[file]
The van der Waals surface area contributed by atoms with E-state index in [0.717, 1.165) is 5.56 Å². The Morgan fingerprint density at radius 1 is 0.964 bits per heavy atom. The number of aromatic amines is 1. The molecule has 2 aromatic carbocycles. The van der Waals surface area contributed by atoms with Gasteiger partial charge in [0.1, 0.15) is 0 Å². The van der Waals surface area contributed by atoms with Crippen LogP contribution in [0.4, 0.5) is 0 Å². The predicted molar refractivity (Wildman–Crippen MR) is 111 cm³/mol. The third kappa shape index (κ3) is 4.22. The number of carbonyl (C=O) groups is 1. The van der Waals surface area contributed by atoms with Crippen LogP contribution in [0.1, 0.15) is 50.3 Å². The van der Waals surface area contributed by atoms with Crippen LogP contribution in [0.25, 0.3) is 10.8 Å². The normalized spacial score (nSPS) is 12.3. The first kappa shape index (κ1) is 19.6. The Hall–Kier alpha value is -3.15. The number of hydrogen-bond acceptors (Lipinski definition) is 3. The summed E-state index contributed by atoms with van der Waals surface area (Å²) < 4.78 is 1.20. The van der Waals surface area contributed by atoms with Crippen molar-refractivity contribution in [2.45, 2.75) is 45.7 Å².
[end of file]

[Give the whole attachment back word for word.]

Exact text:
The van der Waals surface area contributed by atoms with E-state index in [0.717, 1.165) is 5.56 Å². The Morgan fingerprint density at radius 1 is 0.964 bits per heavy atom. The number of aromatic amines is 1. The molecule has 2 aromatic carbocycles. The van der Waals surface area contributed by atoms with Gasteiger partial charge in [0.1, 0.15) is 0 Å². The van der Waals surface area contributed by atoms with Crippen LogP contribution in [0.4, 0.5) is 0 Å². The predicted molar refractivity (Wildman–Crippen MR) is 111 cm³/mol. The third kappa shape index (κ3) is 4.22. The number of carbonyl (C=O) groups is 1. The van der Waals surface area contributed by atoms with Crippen LogP contribution in [0.1, 0.15) is 50.3 Å². The van der Waals surface area contributed by atoms with Crippen LogP contribution in [0.25, 0.3) is 10.8 Å². The normalized spacial score (nSPS) is 12.3. The first kappa shape index (κ1) is 19.6. The Hall–Kier alpha value is -3.15. The number of hydrogen-bond acceptors (Lipinski definition) is 3. The summed E-state index contributed by atoms with van der Waals surface area (Å²) < 4.78 is 1.20. The van der Waals surface area contributed by atoms with Crippen molar-refractivity contribution in [2.45, 2.75) is 45.7 Å².